Dependent No More

There is a revolution going on in America, but it is not driven by the tea party or the Occupy Wall Street protests.

Instead, massive new reserves of gas, oil, and coal are being discovered almost everywhere in the United States, thanks to revolutionary methods of exploration and exploitation such as hydraulic fracturing (fracking) and horizontal drilling. Recent prices above $100 a barrel make even difficult efforts at recovery enormously profitable.

There were always known to be additional, untapped reserves of oil and gas in the petroleum-rich Gulf of Mexico, off America’s shores, and in the American West and Alaska. But even the top energy experts never imagined just how vast was the energy there—or beneath far more unlikely places such as South Dakota, Pennsylvania, Ohio, and New York. Some studies suggest that the United States has now expanded its known potential gas and oil reserves tenfold.

The strategic and economic repercussions of these new finds are staggering, and remind us how a once energy-independent and thereby confident American economy soared to world dominance in the early twentieth century.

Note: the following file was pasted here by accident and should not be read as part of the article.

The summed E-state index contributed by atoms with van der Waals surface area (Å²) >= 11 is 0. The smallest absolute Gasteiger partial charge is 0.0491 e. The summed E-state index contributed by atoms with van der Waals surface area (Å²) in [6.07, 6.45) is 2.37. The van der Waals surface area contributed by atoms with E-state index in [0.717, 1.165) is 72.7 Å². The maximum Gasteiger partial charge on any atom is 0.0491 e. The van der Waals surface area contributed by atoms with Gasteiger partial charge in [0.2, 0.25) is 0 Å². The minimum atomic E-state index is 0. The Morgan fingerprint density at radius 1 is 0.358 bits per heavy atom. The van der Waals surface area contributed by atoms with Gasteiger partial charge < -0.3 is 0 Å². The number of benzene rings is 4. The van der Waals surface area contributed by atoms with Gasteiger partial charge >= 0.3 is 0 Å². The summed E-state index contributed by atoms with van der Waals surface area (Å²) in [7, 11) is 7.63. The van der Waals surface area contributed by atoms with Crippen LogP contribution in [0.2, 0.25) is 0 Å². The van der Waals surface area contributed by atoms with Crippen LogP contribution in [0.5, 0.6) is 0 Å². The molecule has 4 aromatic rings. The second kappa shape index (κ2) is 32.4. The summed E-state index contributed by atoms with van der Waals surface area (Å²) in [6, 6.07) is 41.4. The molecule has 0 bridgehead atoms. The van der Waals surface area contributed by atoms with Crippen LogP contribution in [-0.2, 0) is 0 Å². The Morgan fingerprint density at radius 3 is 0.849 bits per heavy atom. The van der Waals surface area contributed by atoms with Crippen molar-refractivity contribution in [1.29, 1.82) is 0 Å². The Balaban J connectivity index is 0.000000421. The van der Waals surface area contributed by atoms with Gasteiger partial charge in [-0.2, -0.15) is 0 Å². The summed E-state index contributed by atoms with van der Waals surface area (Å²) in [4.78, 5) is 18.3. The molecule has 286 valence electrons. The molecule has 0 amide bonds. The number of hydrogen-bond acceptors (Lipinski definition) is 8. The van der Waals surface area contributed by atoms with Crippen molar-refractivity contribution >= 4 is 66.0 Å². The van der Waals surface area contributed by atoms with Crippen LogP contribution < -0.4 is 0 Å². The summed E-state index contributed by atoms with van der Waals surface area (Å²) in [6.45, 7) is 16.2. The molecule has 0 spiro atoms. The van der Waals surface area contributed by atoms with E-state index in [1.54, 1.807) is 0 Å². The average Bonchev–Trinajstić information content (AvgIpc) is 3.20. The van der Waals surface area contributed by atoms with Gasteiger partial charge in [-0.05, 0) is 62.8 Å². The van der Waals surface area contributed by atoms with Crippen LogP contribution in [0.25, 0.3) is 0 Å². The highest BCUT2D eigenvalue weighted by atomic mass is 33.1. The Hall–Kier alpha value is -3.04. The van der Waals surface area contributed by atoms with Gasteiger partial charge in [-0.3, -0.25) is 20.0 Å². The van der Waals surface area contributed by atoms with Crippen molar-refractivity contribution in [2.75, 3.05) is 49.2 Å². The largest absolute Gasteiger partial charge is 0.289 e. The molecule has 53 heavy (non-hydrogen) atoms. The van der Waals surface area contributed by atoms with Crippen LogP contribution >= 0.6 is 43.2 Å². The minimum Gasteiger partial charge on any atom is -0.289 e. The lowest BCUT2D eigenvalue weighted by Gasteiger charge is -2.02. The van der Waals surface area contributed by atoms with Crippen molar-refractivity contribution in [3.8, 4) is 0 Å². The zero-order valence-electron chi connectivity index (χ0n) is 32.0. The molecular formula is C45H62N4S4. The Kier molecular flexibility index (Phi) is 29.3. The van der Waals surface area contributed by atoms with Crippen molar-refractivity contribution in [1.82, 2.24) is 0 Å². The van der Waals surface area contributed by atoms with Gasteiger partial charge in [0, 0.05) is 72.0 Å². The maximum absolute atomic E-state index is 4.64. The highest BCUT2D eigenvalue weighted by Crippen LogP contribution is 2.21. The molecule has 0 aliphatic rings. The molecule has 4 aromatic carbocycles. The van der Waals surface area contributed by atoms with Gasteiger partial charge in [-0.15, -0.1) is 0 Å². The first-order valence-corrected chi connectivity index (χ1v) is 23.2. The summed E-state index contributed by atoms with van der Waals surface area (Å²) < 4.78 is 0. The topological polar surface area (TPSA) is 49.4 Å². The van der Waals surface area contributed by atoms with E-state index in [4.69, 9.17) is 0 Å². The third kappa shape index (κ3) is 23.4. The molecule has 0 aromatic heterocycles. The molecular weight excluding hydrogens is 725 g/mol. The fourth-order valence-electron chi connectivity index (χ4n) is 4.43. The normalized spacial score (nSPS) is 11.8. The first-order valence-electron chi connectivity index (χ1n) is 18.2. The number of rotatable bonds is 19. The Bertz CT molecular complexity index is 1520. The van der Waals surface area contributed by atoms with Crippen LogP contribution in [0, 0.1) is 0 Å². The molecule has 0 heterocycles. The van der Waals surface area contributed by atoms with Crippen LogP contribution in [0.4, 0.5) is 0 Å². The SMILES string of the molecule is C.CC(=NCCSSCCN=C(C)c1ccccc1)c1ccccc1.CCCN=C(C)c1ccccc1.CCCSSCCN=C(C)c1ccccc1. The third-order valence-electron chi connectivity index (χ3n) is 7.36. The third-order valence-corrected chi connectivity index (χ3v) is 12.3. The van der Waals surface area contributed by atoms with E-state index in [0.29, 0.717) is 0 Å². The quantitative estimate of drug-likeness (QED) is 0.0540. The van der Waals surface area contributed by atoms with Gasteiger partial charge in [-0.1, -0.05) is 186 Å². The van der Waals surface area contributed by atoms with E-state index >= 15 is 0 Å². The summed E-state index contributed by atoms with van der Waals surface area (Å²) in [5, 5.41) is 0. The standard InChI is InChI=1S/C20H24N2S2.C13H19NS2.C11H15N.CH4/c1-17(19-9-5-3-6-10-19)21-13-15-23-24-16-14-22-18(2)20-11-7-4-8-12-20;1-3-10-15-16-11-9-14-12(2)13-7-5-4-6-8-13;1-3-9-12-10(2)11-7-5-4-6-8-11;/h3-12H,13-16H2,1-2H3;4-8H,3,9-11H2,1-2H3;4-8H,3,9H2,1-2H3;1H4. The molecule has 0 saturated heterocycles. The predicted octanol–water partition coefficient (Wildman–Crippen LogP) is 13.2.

America will soon again be able to supply all of its own domestic natural gas needs—and do so perhaps for the next ninety years, at present rates of consumption. We have recently become a net exporter of refined gas and diesel fuel, and already have cut imported oil from OPEC countries by one million barrels per day.

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John Taylor

Getting Back on Track

A lot of people are wondering what we can do to restore America’s prosperity and create more jobs. Both the president and his Republican rivals have offered their ideas in this election year. I believe the fundamental answer is simple: government policies must adhere more closely to the principles of economic freedom upon which the country was founded.

At their most basic level, these principles are that families, individuals, and entrepreneurs must be free to decide what to produce, what to consume, what to buy and sell, and how to help others. Their decisions are to be made within a predictable government policy framework based on the rule of law, with strong incentives derived from the market system, and with a clearly limited role for government.

The history of American economic policy displays major movements between more and less economic freedom, more and less emphasis on rules-based policy in fiscal and monetary affairs, more and less expansive roles for government, and more and less reliance on markets and incentives. Each of these swings has had enormous consequences. Taken together, they make for a historical proving ground to determine which policy direction is better for restoring prosperity.